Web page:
Yasef Mison Baruh’s marriage certificate

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This document is the marriage certificate of my father. My parents had gotten married in 1928. In those years, all of Ataturk’s reforms had not been finished, so as you can see they were still using the old Ottoman alphabet [Arabic script] then, and the document was written in those old letters. It’s Turkish of course, but Old Turkish. This page of the document belongs to my father.

My father Josef Baruh's name was Yasef Mishon Baruh. [in his documents] He was born in 1902, and died in 1982. He belonged to a part in the society of the time, which could have been regarded as being intellectual. He was educated in Saint Joseph. [A French catholic high school] My father worked at an Italian bank called Banco di Roma [Bank of Rome], and didn't do any other work in his life. Josef Baruh would go to work carrying a walking stick, and wearing a derby on his head, and "getr" on his socks. [In Turkish this is an ornamental chain worn on the upper part of the socks]. My mother did not like him carrying the walking stick at all. She said that this made him look old. Josef Baruh paid and served in the military for a shorter period of time. He worked as a cleaner at a Military Hospital during his military service. I remember my father as a literary man with a beautiful handwriting. There was also a book named "Bareme" [classification system], which my father had written. He had written this book which consisted of mathematical charts providing more convenient methods for the conversion of foreign currencies. He stayed awake late at night in order to complete the book. By the time the book was published, people had begun to use calculating machines, and did not find the book as helpful as expected. He was terribly disapointed that his efforts had been in vain. His sensitive nature couldn't handle this, he got sick, and was diagnosed with the Parkinson disease in 1945. In those years, the Parkinson disease wasn't that known. There was no treatment for the disease, and nothing to stop it from spreading. I felt very sad when this diagnosis was made. It was very painful for me to think of such a well-spoken man with such beautiful handwriting, as my father losing his abilities. He would prepare all the billboards that hung on the walls in my class during the "Domestic Goods Week" [Entertaining events were prepared at schools to encourage the students to use Turkish products, and to prevent them from fancying European goods. Children were thought to eat fruits grown in Turkey.] In this way, I had become popular amongst my teachers. My father regularly read a lot of books. He used to put his initials on every book he read to prevent them from being read for the second time. The newspapers of the time, like Journal D'Orient and Stamboul were delivered till Ortakoy, just for my father and his few friends.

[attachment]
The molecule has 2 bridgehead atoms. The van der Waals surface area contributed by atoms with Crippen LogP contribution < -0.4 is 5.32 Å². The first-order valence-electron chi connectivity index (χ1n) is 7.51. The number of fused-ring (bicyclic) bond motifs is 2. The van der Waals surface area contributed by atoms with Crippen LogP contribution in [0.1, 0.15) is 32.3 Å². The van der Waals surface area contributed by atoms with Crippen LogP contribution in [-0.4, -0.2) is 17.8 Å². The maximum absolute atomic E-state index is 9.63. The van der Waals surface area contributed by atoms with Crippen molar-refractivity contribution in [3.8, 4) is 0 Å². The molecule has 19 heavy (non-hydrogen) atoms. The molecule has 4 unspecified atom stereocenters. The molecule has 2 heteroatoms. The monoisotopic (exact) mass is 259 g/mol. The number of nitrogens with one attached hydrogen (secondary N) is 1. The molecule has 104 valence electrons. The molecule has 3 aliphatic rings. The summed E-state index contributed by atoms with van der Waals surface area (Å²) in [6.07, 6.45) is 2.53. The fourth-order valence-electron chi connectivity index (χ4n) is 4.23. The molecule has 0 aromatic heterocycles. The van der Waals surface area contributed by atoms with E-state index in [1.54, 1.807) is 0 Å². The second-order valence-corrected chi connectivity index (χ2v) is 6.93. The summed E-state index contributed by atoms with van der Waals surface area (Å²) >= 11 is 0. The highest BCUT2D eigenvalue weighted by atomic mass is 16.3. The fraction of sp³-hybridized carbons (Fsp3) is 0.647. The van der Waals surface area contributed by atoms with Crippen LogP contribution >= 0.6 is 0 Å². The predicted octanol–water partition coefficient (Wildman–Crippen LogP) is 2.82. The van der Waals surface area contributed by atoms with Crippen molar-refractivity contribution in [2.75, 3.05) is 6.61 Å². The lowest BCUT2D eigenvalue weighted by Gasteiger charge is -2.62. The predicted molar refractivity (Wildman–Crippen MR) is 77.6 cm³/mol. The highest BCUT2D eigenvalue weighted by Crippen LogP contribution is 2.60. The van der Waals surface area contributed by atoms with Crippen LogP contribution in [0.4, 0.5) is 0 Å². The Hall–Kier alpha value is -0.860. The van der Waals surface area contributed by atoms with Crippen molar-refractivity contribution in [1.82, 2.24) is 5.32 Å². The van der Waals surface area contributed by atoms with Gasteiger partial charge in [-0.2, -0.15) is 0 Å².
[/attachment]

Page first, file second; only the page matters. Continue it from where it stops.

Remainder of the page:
When he retired from the Banco di Roma, my father was given a medal, depicting Romulus and Remus, symbols of Rome. Only, my husband went to that ceremony. Neither the wives nor the daughters were invited to such ceremonies at that time. The women did not take part in the social life fully yet. They didn't participate in business relations either. I have kept the medal for years and have given it to my son now for it to be passed on to future generations. My son placed it in a nice corner at his house. My father went to my husband's office for long years after he retired. He took care of the correspondence work in my husband's office. And my husband benefited from my father's banking and foreign language knowledge. My father regularly took his lunch box with him. He never ate outside. Eating outside would be an unnecessary expense and also harm the stomach. When the meals were prepared the amount of food needed for the lunch boxes the next day was taken into consideration. Very rarely, when food was not available, then he would eat a rice pudding from the sweet shop

Interview details

Interviewee: Lina Franko
Feride Petilon
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Istanbul, Turkey


Yasef (Jozef) Mison Baruh
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The Ottoman Empire
Year of death:
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after WW II
before WW II:
after WW II:

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